The 2nd Amendment is not about hunting and the type of guns that should or should not be allowed to be carried by hunters. As Beck pointed out, the founders did not sit around and decide to put in this critical amendment to keep the hunters happy. Adkins did not hesitate to say it was to protect against government tyranny.
It's not a long amendment so lets break it down in the language of the day. “A well regulated Militia, being necessary to the security of a free State, the right of the people to keep and bear Arms, shall not be infringed.” Key words are linked to the 1828 American Dictionary of the English Language. (Get in the habit of studying with this dictionary and you will gain better insight into the intent of the founders.)
The militia are not regular military but instead are citizens free to pursue their usual occupations yet when called upon for defense they gather their arms and answer the call. Pay attention to the fact the founders were referring to the militia of a country. Those who insisted this be an amendment to the Constitution understood a state to be, as the 1828 dictionary and other historical documents of the day support, an independent nation. The 2nd Amendment was in place to remind the newly formed federal or general government each state's citizenry would be armed and ready to defend themselves should the need arise. The United States was a plural term, one nation was not formed.
If the founders had no concern the federal government could grow tyrannical there would have been no reason for them to put in the 2nd Amendment as part of the contract being formed between the sovereign states and the newly formed, limited federal government. Tyranny was a major concern since the founders knew the habit of man was a habit of seeking power and authority over their fellow man. The rights of citizens of a nation to keep and bear arms was necessary!
This is only one example of the many ways our Constitution was crafted to protect the people from an out of control government should it attempt to break the chains of the Constitution. It was, as a whole, developed so the people could control government, not the other way around. Armed militia, citizens of a country, were to defend against tyranny.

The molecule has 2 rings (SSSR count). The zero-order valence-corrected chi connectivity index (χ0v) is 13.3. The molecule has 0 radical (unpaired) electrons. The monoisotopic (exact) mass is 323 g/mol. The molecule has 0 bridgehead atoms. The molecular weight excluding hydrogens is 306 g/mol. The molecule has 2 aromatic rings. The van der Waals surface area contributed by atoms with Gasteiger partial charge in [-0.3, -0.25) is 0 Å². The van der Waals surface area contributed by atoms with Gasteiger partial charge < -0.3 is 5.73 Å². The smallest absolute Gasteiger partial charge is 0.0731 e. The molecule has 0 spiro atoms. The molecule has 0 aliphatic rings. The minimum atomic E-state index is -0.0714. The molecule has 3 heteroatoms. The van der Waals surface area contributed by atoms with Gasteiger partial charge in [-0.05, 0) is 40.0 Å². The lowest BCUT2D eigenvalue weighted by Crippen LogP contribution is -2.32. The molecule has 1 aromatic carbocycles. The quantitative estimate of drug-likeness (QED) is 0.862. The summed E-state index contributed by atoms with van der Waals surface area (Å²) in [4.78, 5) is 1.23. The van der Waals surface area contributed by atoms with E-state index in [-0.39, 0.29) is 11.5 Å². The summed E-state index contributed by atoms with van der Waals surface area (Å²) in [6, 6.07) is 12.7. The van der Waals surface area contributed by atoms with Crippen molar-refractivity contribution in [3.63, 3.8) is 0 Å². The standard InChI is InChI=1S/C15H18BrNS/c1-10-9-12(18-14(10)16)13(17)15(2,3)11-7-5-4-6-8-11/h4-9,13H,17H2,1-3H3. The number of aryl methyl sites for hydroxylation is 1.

There is no doubt how serious our founding fathers were about this line of armed defense. The last four words shout their seriousness. They did not say may or should not be infringed. The declaration that it shall not be is absolute. Infringed meant the right was never to be broken, violated, or transgressed. It does not matter what precedent has been established by any court since the time this amendment was ratified. Any ruling that breaks, violates, or transgresses this right is unconstitutional and citizens of a nation have a right to keep and bear arms. Why is something so simple so hard to understand?
Because many of our political critters and special interest groups want it to be. Don't get fooled by their rhetoric. Just study our history and our founding documents word by word for the true intent and arm yourself with knowledge to defend against their lies and misguided precedent!
Remember our history, not our modern traditions that are moving us toward representative democracy. Here is some recommended reading to help begin the stirring of our memory. Study these with friends and family as if you were studying the scriptures of your religion or the stats of your favorite sports team.
1828 Webster's Dictionary (learn the language of the founders)
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The most important thing we can all restore is conversation regarding politics.
2008 by Gary Wood
Columnist, radio show host, and co-founder of Hear My Thunder.